Why the Democratization of design is a good thing -- really

How did design get so popular? Why has every business from Procter & Gamble to the corner restaurant decided that design is going to help them connect to a broader audience? There's something going on here, and everyone wants a piece of it, but I think many are missing the real reason this change is taking place.

Design's power lies in its fundamental purpose, making something better -- an experience, a product, a message, a cause. We're seeing that purpose utilized today in the way products like the iPhone and the Mini are changing entire business categories. We're seeing it in the way better products and services are identified, packaged and presented to their audiences?not only to look better, but to be better -- for you, for the environment and, yes, for the bottom line.

The best advertising agencies have realized design's power for years. They've made it part of the creative process and brought it to bear on how brands are brought to market. Today's enlightened marketers realize that until you've quite literally created the brand through the best product, identity and packaging, you are in no position to advertise it. Hopefully the days of adding design at the end of the process -- a prettier package at the close of a "brilliant" 30-second TV spot or just the right logo to sign off a print ad -- are fading fast.

Design, in its broadest definition, is not just another way to market a product or a new version of advertising. Design is a way to create a more meaningful existence, a way to transform a mundane lifestyle into one that separates one person's life from another. Design can change the way we look at the world as well as the way the world sees us. It's a way of leading a unique and individualized existence, a better life.

We live in a time when the range of choices is absolutely staggering. Virtually anything that's created in this world that could bring us what we want in life materially is at our fingertips. Technology has given us this range of choices, as well as filtering devices that allow us to focus on those products and services that will help us to design our lives. From our kitchen knives and toothbrushes to our children's education, from the houses we live in to the way we entertain our friends or plan "once in a lifetime" vacations, the ability to make all aspects of our lives more meaningful is what design is all about.

The companies out there that embrace this cultural phenomenon are providing their audiences with a way to experience their brands in a personal way. Nike lets us design our own individual sneakers. HP allows us to create a truly personal computer. Levi's helps us customize the fit of our jeans. Mini gives us the kit of parts to make our car, ours alone. And the Bahamas invites us to design the ultimate family vacation experience on its Web site. As business comes to realize that people want to design their lives, the real democratization of design will take place.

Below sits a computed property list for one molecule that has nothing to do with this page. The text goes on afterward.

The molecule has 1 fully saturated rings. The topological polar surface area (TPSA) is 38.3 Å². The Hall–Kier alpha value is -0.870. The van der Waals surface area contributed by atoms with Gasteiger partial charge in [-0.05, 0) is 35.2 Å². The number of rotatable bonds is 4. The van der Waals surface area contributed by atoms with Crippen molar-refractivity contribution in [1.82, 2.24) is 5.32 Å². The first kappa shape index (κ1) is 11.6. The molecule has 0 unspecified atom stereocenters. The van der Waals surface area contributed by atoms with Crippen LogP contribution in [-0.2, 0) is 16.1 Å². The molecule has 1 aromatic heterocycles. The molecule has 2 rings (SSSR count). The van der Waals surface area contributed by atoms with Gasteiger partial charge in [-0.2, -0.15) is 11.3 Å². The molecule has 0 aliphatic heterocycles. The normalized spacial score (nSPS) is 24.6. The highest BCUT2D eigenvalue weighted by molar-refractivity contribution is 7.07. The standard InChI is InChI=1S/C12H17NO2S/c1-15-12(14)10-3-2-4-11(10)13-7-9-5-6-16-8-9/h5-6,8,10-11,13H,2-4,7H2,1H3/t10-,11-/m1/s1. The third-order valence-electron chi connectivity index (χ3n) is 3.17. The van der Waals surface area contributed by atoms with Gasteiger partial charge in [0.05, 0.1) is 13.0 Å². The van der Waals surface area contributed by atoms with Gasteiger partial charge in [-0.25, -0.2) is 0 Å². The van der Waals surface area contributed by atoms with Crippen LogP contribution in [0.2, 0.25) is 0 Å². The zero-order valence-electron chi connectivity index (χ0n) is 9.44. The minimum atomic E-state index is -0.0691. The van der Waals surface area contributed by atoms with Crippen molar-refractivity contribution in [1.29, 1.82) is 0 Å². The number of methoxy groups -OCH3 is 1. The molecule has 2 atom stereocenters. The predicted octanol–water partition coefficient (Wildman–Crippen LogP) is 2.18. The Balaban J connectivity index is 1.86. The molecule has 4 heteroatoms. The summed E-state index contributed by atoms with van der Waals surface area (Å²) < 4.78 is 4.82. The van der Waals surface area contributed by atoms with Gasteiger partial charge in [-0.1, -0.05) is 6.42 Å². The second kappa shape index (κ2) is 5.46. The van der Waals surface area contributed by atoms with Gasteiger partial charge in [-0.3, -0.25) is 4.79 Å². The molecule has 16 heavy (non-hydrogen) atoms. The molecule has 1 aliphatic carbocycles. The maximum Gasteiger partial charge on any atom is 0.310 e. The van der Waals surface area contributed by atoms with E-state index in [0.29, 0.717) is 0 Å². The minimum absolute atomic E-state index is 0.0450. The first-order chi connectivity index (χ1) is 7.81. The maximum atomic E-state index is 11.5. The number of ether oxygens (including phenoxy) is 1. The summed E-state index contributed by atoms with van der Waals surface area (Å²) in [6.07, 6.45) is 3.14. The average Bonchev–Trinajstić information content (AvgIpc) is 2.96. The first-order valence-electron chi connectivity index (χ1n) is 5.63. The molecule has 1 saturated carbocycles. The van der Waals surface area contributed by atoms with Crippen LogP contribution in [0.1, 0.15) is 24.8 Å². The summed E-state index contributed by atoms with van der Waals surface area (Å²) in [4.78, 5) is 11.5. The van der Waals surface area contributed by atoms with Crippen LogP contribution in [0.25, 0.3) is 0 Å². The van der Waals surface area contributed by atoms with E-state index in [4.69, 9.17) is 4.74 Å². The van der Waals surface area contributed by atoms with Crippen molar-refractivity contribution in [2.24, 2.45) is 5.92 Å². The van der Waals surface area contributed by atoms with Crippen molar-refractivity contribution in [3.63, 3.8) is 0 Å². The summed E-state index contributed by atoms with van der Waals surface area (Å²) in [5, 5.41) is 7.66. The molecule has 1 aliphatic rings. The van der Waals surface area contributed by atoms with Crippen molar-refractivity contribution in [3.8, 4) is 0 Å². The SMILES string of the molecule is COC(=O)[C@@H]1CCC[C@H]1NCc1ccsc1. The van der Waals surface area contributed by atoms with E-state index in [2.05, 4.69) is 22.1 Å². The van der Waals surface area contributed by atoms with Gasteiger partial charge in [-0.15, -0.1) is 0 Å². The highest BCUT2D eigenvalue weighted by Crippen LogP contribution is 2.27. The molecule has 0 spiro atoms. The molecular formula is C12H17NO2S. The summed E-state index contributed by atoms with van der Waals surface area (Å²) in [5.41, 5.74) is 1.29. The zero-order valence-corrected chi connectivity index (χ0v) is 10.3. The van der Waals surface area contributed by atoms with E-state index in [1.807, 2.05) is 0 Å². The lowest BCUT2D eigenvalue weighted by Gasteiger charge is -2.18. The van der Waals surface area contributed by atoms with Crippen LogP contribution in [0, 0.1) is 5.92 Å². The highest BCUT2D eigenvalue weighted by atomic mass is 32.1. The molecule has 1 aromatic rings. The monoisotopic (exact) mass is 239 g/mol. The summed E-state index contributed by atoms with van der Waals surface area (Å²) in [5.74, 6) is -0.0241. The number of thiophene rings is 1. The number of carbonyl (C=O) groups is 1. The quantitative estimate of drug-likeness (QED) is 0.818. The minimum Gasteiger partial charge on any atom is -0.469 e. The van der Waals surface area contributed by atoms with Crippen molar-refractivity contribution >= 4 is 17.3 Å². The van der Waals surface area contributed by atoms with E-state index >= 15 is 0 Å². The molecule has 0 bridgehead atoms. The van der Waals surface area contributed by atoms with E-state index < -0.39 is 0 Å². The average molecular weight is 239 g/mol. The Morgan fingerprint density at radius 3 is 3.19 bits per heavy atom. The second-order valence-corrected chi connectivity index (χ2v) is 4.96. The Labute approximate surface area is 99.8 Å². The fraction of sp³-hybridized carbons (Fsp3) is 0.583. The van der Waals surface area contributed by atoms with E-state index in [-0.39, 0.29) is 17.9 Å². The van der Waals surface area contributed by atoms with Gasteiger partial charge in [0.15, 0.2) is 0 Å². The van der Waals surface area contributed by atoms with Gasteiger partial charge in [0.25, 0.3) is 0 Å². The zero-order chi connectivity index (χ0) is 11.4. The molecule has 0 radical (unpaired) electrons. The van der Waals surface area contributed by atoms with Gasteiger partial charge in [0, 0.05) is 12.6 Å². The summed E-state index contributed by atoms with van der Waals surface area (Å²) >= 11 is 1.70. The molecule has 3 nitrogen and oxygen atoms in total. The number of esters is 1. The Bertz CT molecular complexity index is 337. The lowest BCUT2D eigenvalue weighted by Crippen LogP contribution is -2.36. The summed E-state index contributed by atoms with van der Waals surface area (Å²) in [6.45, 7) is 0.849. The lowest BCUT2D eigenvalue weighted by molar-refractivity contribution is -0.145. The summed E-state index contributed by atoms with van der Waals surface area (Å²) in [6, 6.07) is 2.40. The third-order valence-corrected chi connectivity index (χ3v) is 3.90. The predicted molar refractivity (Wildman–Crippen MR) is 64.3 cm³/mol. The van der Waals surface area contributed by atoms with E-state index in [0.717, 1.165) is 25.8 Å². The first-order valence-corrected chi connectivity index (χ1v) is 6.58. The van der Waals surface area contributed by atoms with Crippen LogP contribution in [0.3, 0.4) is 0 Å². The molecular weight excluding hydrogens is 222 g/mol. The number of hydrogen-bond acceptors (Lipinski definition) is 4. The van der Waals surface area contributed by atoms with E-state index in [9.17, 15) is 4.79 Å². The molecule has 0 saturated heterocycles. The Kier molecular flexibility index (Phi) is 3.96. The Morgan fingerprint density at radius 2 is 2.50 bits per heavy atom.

Our industry has evolved from marketing through metaphors that suggest an experience an audience might desire to offering the audience the ability to make that experience their own. Creating and reinvigorating brands with this in mind will be the difference between success and failure in the new world of marketing.

The key is collaboration. Not only with those who can help us create a total experience -- professionals from advertising, design, architecture, product development, media, etc. -- but most importantly, with the audience we're trying to attract. They know what they want, and they're the creative resource we need to depend on to help us design brand experiences that will truly change their lives. What's required is an "open-source" dialogue that invites the audience into the creative process. The more they can relate to how designers and creative people think and work, the more they will appreciate breakthrough creativity and accept new ideas. They are, after all, the ultimate client.

I know this open-source point of view concerns some designers. It's the fear that the "amateurs" will take over much of what we hold dear. But consider my new found love of golf. I began golfing eight years ago, and now I have a genuine appreciation for what Tiger Woods does. Believe me, he is not concerned about me as a competitor. Nor do I believe that the way he and I golf is anywhere near the same in terms of process or end-result; nor will it ever be. (Damn.)

When design becomes an important part of our culture, appreciated and practiced by many, at many different levels, as it is in Japan, those who practice design as professionals will find true respect and, more importantly, an engaged and grateful audience.

So cheers to the design era. And with it, a challenge to all involved in branding and marketing that truly understand and embrace the reality and substance behind it.

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